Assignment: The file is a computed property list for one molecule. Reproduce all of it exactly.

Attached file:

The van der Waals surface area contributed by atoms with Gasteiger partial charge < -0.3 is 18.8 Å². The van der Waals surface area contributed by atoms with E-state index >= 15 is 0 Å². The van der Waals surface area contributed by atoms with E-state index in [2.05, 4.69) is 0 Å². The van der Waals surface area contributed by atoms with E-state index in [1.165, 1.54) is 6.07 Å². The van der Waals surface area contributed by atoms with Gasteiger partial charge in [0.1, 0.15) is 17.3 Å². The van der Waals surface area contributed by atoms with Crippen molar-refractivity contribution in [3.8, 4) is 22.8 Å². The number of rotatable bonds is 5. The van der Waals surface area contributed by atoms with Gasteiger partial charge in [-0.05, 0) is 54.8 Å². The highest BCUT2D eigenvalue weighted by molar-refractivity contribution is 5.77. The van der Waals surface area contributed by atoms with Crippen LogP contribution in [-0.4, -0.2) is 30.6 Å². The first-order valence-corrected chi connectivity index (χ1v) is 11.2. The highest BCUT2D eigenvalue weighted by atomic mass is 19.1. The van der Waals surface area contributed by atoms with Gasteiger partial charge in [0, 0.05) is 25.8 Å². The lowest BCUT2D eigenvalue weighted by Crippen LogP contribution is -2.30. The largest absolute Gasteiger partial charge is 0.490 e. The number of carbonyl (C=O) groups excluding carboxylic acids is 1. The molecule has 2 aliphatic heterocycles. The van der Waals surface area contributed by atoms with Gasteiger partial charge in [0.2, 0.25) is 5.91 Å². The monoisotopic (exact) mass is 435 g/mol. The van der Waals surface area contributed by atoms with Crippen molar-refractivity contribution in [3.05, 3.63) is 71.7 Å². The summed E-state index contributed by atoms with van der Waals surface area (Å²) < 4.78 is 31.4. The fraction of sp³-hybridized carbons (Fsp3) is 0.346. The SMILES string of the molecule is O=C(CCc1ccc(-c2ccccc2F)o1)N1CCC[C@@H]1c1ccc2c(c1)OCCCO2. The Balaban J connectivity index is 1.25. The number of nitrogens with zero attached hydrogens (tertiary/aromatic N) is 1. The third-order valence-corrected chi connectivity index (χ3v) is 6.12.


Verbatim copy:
The van der Waals surface area contributed by atoms with Gasteiger partial charge < -0.3 is 18.8 Å². The van der Waals surface area contributed by atoms with E-state index >= 15 is 0 Å². The van der Waals surface area contributed by atoms with E-state index in [2.05, 4.69) is 0 Å². The van der Waals surface area contributed by atoms with E-state index in [1.165, 1.54) is 6.07 Å². The van der Waals surface area contributed by atoms with Gasteiger partial charge in [0.1, 0.15) is 17.3 Å². The van der Waals surface area contributed by atoms with Crippen molar-refractivity contribution in [3.8, 4) is 22.8 Å². The number of rotatable bonds is 5. The van der Waals surface area contributed by atoms with Gasteiger partial charge in [-0.05, 0) is 54.8 Å². The highest BCUT2D eigenvalue weighted by molar-refractivity contribution is 5.77. The van der Waals surface area contributed by atoms with Crippen LogP contribution in [-0.4, -0.2) is 30.6 Å². The first-order valence-corrected chi connectivity index (χ1v) is 11.2. The highest BCUT2D eigenvalue weighted by atomic mass is 19.1. The van der Waals surface area contributed by atoms with Gasteiger partial charge in [0, 0.05) is 25.8 Å². The lowest BCUT2D eigenvalue weighted by Crippen LogP contribution is -2.30. The largest absolute Gasteiger partial charge is 0.490 e. The number of carbonyl (C=O) groups excluding carboxylic acids is 1. The molecule has 2 aliphatic heterocycles. The van der Waals surface area contributed by atoms with Gasteiger partial charge in [0.2, 0.25) is 5.91 Å². The monoisotopic (exact) mass is 435 g/mol. The van der Waals surface area contributed by atoms with Crippen molar-refractivity contribution in [3.05, 3.63) is 71.7 Å². The summed E-state index contributed by atoms with van der Waals surface area (Å²) < 4.78 is 31.4. The fraction of sp³-hybridized carbons (Fsp3) is 0.346. The SMILES string of the molecule is O=C(CCc1ccc(-c2ccccc2F)o1)N1CCC[C@@H]1c1ccc2c(c1)OCCCO2. The Balaban J connectivity index is 1.25. The number of nitrogens with zero attached hydrogens (tertiary/aromatic N) is 1. The third-order valence-corrected chi connectivity index (χ3v) is 6.12.